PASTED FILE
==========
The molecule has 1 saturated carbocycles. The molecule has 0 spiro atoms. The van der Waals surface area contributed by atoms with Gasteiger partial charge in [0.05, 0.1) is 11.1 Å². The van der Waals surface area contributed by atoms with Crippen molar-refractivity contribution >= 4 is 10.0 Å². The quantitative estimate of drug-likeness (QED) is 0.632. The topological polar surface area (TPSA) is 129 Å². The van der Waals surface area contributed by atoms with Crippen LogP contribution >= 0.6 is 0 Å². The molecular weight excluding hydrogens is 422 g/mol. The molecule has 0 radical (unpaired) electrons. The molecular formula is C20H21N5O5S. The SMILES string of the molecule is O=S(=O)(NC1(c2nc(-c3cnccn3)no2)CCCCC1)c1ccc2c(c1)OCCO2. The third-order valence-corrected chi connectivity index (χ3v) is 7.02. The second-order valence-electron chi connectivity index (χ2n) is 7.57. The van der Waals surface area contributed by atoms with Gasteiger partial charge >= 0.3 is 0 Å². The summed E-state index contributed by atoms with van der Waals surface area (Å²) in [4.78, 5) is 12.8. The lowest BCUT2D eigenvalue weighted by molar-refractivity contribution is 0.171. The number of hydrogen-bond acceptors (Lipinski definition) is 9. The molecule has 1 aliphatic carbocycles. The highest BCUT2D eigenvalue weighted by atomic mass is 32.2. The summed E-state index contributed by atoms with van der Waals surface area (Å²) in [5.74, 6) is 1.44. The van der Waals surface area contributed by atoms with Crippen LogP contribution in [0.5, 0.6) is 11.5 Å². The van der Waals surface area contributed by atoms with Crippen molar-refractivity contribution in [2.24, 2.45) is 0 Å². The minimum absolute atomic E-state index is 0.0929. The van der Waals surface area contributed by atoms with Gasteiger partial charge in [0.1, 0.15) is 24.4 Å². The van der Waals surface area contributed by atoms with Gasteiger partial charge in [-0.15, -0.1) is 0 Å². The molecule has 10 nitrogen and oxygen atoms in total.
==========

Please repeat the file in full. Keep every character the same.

The molecule has 1 saturated carbocycles. The molecule has 0 spiro atoms. The van der Waals surface area contributed by atoms with Gasteiger partial charge in [0.05, 0.1) is 11.1 Å². The van der Waals surface area contributed by atoms with Crippen molar-refractivity contribution >= 4 is 10.0 Å². The quantitative estimate of drug-likeness (QED) is 0.632. The topological polar surface area (TPSA) is 129 Å². The van der Waals surface area contributed by atoms with Crippen LogP contribution >= 0.6 is 0 Å². The molecular weight excluding hydrogens is 422 g/mol. The molecule has 0 radical (unpaired) electrons. The molecular formula is C20H21N5O5S. The SMILES string of the molecule is O=S(=O)(NC1(c2nc(-c3cnccn3)no2)CCCCC1)c1ccc2c(c1)OCCO2. The third-order valence-corrected chi connectivity index (χ3v) is 7.02. The second-order valence-electron chi connectivity index (χ2n) is 7.57. The van der Waals surface area contributed by atoms with Gasteiger partial charge >= 0.3 is 0 Å². The summed E-state index contributed by atoms with van der Waals surface area (Å²) in [4.78, 5) is 12.8. The lowest BCUT2D eigenvalue weighted by molar-refractivity contribution is 0.171. The number of hydrogen-bond acceptors (Lipinski definition) is 9. The molecule has 1 aliphatic carbocycles. The highest BCUT2D eigenvalue weighted by atomic mass is 32.2. The summed E-state index contributed by atoms with van der Waals surface area (Å²) in [5.74, 6) is 1.44. The van der Waals surface area contributed by atoms with Crippen LogP contribution in [0.5, 0.6) is 11.5 Å². The van der Waals surface area contributed by atoms with Crippen molar-refractivity contribution in [2.24, 2.45) is 0 Å². The minimum absolute atomic E-state index is 0.0929. The van der Waals surface area contributed by atoms with Gasteiger partial charge in [0.1, 0.15) is 24.4 Å². The van der Waals surface area contributed by atoms with Gasteiger partial charge in [-0.15, -0.1) is 0 Å². The molecule has 10 nitrogen and oxygen atoms in total.